Just wave your arms to control your TV

Just wave your arms to control your TV

Tech treat

An Indian-origin scientist, Ramesh Raskar, and his team from the Massachusetts Institute of Technology Media Lab, have modified an everyday LCD screen into a TV that can “see” the world in front of it in 3D.

“It means a viewer can control on-screen objects by waving their arms in the air without touching the screen, let alone a mouse or keyboard,” Raskar said.

He said, “This is a level of interaction that nobody’s ever been able to do before”.
Raskar along with his colleagues Matthew Hirsch and Henry Holtzman created a prototype of the screen called bi-directional or BiDi that allows users to manipulate or interact with objects on the screen in three dimensions. The model will be presented at Siggraph Asia later this week.

“It will also function as a 3D scanner. If you spin an object in front of screen, the software will stitch together a 3D image,” he added.

Raskar’s team was inspired by the way manufacturers of LCD panels, including Sharp and Planar Systems, are experimenting with adding optical sensors between a panel’s pixels so that it can act as a touch-screen interface, journal ‘New Scientist’ reported.

But such displays have poor vision, like a camera with no lens, says the researchers “They can clearly image objects that are in direct contact with the screen, but anything further away is blurred”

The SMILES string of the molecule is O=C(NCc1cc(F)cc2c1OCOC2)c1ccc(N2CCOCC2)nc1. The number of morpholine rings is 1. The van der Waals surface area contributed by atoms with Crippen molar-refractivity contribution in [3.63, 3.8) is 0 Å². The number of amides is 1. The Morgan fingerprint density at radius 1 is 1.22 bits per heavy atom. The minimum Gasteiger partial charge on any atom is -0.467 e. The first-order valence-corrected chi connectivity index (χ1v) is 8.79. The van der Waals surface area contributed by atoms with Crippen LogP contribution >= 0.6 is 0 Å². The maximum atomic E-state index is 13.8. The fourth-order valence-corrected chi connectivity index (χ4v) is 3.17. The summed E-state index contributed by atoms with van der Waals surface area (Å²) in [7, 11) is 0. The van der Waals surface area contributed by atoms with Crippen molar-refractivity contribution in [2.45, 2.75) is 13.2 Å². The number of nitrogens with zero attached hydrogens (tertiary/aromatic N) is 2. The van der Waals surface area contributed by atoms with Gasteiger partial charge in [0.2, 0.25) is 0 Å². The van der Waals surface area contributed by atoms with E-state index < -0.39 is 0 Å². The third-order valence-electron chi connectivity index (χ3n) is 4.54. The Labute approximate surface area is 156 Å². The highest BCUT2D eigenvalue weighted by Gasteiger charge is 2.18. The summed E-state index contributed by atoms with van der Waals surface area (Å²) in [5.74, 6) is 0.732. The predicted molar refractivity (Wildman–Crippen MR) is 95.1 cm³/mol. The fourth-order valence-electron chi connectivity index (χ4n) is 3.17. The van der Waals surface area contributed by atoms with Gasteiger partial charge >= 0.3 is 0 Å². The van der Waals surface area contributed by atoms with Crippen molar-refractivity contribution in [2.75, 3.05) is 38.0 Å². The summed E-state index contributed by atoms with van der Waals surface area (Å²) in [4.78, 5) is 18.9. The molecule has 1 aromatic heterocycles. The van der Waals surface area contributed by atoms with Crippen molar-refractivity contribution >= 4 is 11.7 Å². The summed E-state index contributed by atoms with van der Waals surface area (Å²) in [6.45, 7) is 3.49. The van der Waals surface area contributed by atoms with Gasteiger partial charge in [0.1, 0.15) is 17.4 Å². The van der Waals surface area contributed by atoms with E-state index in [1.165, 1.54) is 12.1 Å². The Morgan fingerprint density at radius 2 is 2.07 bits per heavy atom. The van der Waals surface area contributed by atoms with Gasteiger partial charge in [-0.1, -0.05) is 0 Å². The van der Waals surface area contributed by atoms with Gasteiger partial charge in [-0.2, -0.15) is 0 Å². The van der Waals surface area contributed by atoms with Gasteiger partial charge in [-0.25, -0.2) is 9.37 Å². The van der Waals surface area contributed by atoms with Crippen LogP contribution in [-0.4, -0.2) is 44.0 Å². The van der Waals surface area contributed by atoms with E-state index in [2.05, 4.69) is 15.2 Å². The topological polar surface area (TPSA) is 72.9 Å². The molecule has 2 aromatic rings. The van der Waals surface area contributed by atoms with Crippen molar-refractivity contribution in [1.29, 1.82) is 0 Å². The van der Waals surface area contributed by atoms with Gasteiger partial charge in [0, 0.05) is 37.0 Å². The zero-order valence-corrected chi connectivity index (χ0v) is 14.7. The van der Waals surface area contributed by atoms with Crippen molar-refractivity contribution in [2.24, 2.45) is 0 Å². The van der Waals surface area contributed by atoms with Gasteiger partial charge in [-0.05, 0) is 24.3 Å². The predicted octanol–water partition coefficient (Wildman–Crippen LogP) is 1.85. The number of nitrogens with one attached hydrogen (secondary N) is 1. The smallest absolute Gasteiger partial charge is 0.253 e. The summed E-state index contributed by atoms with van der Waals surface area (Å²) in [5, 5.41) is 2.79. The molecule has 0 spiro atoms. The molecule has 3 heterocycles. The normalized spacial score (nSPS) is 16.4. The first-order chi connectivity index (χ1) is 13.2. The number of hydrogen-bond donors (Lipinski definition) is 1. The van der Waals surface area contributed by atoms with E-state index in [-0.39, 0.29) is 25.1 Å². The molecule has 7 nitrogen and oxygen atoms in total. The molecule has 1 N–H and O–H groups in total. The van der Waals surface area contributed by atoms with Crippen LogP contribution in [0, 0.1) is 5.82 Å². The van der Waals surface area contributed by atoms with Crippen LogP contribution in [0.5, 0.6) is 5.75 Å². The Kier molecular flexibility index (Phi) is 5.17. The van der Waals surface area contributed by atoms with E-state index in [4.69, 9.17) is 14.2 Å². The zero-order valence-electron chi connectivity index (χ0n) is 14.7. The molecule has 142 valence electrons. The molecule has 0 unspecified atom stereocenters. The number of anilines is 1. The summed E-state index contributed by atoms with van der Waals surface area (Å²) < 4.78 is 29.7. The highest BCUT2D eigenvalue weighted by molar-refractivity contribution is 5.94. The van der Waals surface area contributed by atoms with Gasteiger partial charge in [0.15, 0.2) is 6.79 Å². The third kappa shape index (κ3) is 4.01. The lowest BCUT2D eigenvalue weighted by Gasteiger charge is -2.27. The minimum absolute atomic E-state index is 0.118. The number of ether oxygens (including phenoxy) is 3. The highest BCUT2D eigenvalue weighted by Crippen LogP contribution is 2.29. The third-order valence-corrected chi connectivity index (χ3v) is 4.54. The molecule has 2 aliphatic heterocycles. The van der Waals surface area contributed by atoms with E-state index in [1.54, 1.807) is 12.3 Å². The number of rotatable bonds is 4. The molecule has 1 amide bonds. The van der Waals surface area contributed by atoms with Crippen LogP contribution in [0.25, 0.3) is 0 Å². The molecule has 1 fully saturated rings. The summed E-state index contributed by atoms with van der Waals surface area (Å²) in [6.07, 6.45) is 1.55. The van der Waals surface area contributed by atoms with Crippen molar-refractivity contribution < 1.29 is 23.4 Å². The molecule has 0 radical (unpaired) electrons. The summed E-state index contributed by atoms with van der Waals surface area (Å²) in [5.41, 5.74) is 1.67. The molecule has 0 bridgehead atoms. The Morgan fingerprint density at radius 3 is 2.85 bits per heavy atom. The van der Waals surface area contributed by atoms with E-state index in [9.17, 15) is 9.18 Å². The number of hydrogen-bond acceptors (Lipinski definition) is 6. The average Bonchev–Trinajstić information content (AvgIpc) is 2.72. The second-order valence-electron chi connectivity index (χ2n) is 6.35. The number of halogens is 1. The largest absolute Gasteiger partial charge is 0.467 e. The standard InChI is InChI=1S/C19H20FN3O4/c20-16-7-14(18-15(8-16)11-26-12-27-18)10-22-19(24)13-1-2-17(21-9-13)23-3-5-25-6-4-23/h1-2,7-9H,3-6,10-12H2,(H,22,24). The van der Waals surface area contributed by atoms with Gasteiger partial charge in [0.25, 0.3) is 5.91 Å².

They set out to modify the concept to let the screen see the world in front of it more sharply.

“Placing a tiny lens slightly in front of each sensor would do that, but the layer of lenses would adversely affect the images produced by the display, thus we used a standard 20-inch screen to show how a basic feature of all LCD screens can perform the job of a lens array,” they added.

When the screen is “looking” around it, most of its pixels are shut off by the liquid crystals. But a regular grid of hundreds of pixels spread across the screen use their liquid crystals to create a tiny hole that acts as a pinhole camera lens, focusing an image of the scene in front onto a thin translucent film a few centimetres behind the LCD.

Those images are detected by a camera inside BiDi, allowing the device to know what is happening before it.

The LCD screen’s pixels must also do their usual job of presenting images to the user, though. They oscillate between their two tasks many times per second, too fast for the viewer to notice that while they are watching the screen, the screen is also watching them. “We take the normal LCD layer and put it to double duty,” Raskar said.